Revered: Franco Mondini-Ruiz, Installationist & Magician

The Virgin Birth of Sharks -- Click to preview it now!

The Virgin Birth of Sharks — Click to preview it now!

In each of my books there’s an About the Author page. The current version says this:

Nassau Hedron  is a writer, editor, and artist.

He is partial to malls, hotels, airports, and other man-made environments.

He loves exotic food, disposable goods, and shiny objects.

He prefers bright colors to subdued ones, passion to equanimity, and directness to subtlety.

He reveres, in no particular order: Vincent Price (actor, icon, gourmand), Salvador Dali (painter, human exhibit), Andy Warhol (painter, partyologist), Franco Mondini-Ruiz (installationist, magician), Kenzaburō Ōe and Kōbō Abe (novelists and madmen – the first won the Nobel Prize and the second ought to have), Ray Kurzweil (scientist, prophet), Tadanori Yokoo (poster artist, alien), and Jack Johnson (heavyweight boxing champion and maximum disturber of the peace).

In the ebooks there isn’t really room to expand on this capsule description, so I’ve created a new page on this blog called Revered, In No Particular Order, that gets into the detail. You can find it here, but the first installment is contained right in this post.

The page is a work-in-progress, so be sure to visit from time to time and see what’s new.

Franco Mondini-Ruiz (installationist, magician)

I first encountered the art of Franco Mondini-Ruiz in 2002 in a show called Ultrabaroque: Aspects of Post-Latin American Art at the Art Gallery of Ontario in Toronto.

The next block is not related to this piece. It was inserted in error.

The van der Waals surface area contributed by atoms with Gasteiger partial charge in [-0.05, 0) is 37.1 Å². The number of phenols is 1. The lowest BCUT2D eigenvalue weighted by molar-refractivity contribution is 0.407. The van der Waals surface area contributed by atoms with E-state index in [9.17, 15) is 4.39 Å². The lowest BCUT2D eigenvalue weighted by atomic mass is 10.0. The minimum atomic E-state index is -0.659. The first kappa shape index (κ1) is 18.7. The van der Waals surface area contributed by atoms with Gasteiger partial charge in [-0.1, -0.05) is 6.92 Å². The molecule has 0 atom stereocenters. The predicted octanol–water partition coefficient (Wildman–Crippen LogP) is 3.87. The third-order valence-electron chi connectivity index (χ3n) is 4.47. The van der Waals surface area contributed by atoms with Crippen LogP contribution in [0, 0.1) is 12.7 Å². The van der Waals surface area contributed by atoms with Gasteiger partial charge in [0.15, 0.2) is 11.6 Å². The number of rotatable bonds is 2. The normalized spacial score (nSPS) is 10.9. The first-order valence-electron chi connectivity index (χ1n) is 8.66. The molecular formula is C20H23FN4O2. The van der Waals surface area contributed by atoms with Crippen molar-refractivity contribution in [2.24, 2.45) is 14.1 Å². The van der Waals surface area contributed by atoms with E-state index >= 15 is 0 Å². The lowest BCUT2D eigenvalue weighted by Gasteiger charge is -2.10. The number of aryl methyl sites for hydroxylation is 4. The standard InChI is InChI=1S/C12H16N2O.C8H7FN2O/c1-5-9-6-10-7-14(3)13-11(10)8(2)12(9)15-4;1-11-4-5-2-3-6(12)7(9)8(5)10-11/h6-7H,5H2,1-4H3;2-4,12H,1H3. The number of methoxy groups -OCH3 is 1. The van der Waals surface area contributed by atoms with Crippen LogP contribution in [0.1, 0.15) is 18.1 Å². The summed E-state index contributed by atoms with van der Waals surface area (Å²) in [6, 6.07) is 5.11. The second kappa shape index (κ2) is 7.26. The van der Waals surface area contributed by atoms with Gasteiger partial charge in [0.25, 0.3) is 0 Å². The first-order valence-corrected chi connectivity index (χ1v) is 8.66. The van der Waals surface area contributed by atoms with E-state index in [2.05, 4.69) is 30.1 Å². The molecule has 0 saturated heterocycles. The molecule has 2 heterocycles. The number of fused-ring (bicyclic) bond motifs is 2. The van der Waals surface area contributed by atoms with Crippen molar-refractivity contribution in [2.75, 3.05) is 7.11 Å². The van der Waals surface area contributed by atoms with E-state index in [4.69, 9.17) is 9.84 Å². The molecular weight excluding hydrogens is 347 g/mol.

I loved the exhibition and bought a copy of the program, which has survived periodic culls of my bookshelves and which I’ve lugged with me from one country to another to this day. My copy cost me about $40.00 at the time of the show, but you can now get it on Amazon, new, for about $5.00 (and even cheaper for a used copy).

I was taken with Mondini-Ruiz’s art from the moment I saw it and it stood out even in a show that included a lot of standout artists.

His work was lighthearted, even cartoonish, without being vapid. It was bright and colorful — I’m a chromophile — without sacrificing depth. It played with everyday objects and images, but it imbued them with a unique spirit (and, on the scale of the gallery, even with grandeur) without ever making them remote or untouchable in the way that snobbish art can do to an otherwise charming object.

You can find his home page here and his book of Tex-Mex fairy tales, High Pink, here.

Franco Mondini-Ruiz Interview I

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Franco Mondini-Ruiz Interview II

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Franco Mondini-Ruiz — His Garden

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